Nortel contemplates bankruptcy

Nortel has hired lawyers to consider whether it should seek bankruptcy protection, but the company says it has made no decision to do so.

It will instead follow the restructuring and cost-cutting plan devised last month.

“On November 10th, we put in place an aggressive plan to bring down costs by $400 million with a minimum level of cash outlay. The goals we laid out on November 10th have not changed,” the company said this morning in response to a Wall Street Journal story that the company was seeking legal advice to explore bankruptcy.

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In that story, a Nortel spokesman is quoted as saying no bankruptcy filing is imminent. Its statement on Wednesday does not deny that it sought advice on bankruptcy. The company says, “Nortel is a viable partner for the long term. We have no debt maturity until 2011, and we are preserving and strengthening our case position.

“We remain focused on executing a significant shift to our operating model and cost base to reflect the economic environment that we are now in. Our commitment is to remain an innovation-driven organization — delivering value to our customers for the long term.”

The statement says that two weeks ago, Standards & Poor’s, which ranks credit ratings for businesses, said, “Nortel should be able to maintain adequate levels of liquidity in the next 12-18 months.”

Iain Grant, managing director of the SeaBoard Group, a Montreal-based telecom consultancy, said bankruptcy protection has to be an option for a company in Nortel’s position. On the other hand, he said that a number of large companies have gone that route – such as Air Canada – and emerged stronger. Restructuring “would give [Nortel] considerable breathing room. “Don’t be panicked by it, I would suggest to their customers. It’s a normal course of business in these troubled times.”

“Nortel’s trading at 30 cents,” he added. “The company is worth more than that.”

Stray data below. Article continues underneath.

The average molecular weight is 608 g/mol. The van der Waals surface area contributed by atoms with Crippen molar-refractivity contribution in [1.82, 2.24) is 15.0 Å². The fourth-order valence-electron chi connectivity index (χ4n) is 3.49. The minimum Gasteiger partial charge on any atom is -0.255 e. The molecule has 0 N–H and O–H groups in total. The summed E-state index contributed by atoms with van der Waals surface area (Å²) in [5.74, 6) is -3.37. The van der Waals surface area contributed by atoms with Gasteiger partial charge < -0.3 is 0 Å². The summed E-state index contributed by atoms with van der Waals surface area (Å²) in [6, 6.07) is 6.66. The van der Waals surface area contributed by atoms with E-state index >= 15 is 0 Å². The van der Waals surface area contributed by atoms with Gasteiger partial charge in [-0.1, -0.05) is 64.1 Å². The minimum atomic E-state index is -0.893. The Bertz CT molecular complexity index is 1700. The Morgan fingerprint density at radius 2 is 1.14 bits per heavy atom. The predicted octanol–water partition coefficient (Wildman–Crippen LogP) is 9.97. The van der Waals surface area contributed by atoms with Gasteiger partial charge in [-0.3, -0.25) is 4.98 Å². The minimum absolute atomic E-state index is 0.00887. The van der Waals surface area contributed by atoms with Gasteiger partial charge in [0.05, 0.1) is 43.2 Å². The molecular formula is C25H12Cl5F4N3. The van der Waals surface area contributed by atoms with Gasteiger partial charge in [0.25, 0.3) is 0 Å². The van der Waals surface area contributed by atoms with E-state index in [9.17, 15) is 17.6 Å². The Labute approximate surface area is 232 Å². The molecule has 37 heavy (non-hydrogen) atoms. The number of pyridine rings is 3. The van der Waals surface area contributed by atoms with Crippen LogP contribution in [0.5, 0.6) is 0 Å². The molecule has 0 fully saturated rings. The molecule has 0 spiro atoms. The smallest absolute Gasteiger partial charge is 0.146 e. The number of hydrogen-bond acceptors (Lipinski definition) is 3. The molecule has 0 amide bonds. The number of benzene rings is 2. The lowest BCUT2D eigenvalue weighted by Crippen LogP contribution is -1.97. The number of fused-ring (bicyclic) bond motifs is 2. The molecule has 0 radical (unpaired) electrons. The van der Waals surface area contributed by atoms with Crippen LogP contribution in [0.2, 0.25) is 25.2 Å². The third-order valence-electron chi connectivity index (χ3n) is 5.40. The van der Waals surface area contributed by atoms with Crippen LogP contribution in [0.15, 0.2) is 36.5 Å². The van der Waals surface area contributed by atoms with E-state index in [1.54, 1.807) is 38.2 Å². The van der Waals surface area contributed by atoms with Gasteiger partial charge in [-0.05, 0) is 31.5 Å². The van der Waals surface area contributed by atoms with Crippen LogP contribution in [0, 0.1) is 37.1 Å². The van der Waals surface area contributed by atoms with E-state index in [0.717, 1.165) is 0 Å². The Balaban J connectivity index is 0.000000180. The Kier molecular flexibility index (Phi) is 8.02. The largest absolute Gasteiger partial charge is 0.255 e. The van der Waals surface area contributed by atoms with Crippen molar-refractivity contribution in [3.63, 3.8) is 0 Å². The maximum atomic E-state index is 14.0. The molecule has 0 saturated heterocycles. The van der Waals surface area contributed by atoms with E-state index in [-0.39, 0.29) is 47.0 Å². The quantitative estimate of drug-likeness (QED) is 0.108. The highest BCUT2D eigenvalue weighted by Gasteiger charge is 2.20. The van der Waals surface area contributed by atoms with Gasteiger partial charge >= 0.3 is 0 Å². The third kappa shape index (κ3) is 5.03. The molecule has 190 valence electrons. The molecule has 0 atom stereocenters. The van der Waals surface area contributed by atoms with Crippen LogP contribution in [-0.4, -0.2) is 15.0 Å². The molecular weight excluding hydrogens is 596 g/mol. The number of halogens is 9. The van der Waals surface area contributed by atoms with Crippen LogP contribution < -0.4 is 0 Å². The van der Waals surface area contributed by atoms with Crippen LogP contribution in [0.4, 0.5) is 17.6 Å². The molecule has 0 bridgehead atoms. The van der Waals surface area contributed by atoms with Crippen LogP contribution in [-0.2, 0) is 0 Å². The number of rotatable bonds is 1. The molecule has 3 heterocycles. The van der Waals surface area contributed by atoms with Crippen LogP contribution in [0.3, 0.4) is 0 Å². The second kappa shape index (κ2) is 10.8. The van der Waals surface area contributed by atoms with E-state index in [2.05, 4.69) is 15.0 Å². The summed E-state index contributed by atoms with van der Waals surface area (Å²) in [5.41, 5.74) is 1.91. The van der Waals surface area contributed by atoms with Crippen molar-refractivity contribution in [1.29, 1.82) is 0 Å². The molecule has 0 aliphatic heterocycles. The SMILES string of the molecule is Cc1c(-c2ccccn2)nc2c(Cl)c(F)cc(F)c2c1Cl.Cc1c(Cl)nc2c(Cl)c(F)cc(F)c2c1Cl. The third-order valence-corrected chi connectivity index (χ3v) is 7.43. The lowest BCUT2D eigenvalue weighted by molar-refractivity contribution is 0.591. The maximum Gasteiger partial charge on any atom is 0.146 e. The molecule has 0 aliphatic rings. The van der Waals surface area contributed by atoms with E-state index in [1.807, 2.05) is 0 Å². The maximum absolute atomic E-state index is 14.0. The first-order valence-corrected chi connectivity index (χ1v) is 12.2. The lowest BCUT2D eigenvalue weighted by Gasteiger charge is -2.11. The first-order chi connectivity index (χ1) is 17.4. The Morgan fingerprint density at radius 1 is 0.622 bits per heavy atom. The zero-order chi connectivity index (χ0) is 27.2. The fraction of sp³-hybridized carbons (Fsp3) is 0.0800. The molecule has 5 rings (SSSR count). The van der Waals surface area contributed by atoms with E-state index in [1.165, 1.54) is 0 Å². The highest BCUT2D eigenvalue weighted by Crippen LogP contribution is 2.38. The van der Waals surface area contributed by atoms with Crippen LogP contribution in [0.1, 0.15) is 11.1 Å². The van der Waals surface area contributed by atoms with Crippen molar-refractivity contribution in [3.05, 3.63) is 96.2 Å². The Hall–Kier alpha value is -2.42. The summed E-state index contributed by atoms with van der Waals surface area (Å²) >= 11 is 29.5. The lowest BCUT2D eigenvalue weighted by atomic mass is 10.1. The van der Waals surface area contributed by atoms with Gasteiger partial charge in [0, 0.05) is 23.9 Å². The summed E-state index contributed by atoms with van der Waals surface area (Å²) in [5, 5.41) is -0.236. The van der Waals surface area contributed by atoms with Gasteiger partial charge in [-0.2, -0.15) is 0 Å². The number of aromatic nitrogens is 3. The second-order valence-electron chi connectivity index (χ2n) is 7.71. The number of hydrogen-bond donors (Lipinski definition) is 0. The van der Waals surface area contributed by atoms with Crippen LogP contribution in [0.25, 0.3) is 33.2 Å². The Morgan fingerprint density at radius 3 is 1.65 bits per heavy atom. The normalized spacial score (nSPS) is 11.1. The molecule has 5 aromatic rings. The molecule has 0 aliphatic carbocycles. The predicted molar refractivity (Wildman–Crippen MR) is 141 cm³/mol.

In a commentary issued immediately after the Journal report, National Bank Financial said a bankruptcy protection filing now would be premature. Nortel’s earliest bond maturity comes due in July 2011, which is more than two years away, it noted. “Even considering our pessimistic free cash flow burn rate of $901 million in 2009, we forecast the company will end 2009 with $1.4 billion in cash.” National is “cautious on Nortel’s prospects of a successful turnaround in today’s challenging telecom market,” but with no short-term debt obligations and the possibility that Nortel can successfully reorganize itself, bankruptcy protection isn’t warranted in the near term.

The analysts still believe Nortel should have cut more than the 1,300 employees announced last month. It maintains an outlook of Nortel shares at 50 cents.

Nortel has suffered a major slide in profit over the past year, dipping into red ink last quarter. A year ago, Nortel had a net profit of $27 million in the third quarter, which plummeted to a net loss of $3.4 million. Between the same periods, revenues dropped 14 per cent.

The company’s market value, peaking at $250 billion in 2000, is now close to 0.1 per cent of that at $275 million.

The game plan articulated last month resulted in laying off 1,300 employees, plans for selling its metro Ethernet unit and getting rid of facilities. The company revised its revenue projections downward for this year, from a range of a 2 per cent to 4 per cent decline to a firm 4 per cent.

Among those laid off were some top executives, including CTO John Roese, Chief Marketing Officer Lauren Flaherty, Global Services President Dietmar Wendt and Executive Vice President Global Sales Bill Nelson.

Sale of the metro Ethernet division could be stalled by tight credit markets that might prevent interested buyers from being able to finance the deal.

The Toronto-based company has been trying to get the Canadian government to help bail it out, but the country’s legislature has shut down until January, the Wall Street Journal says.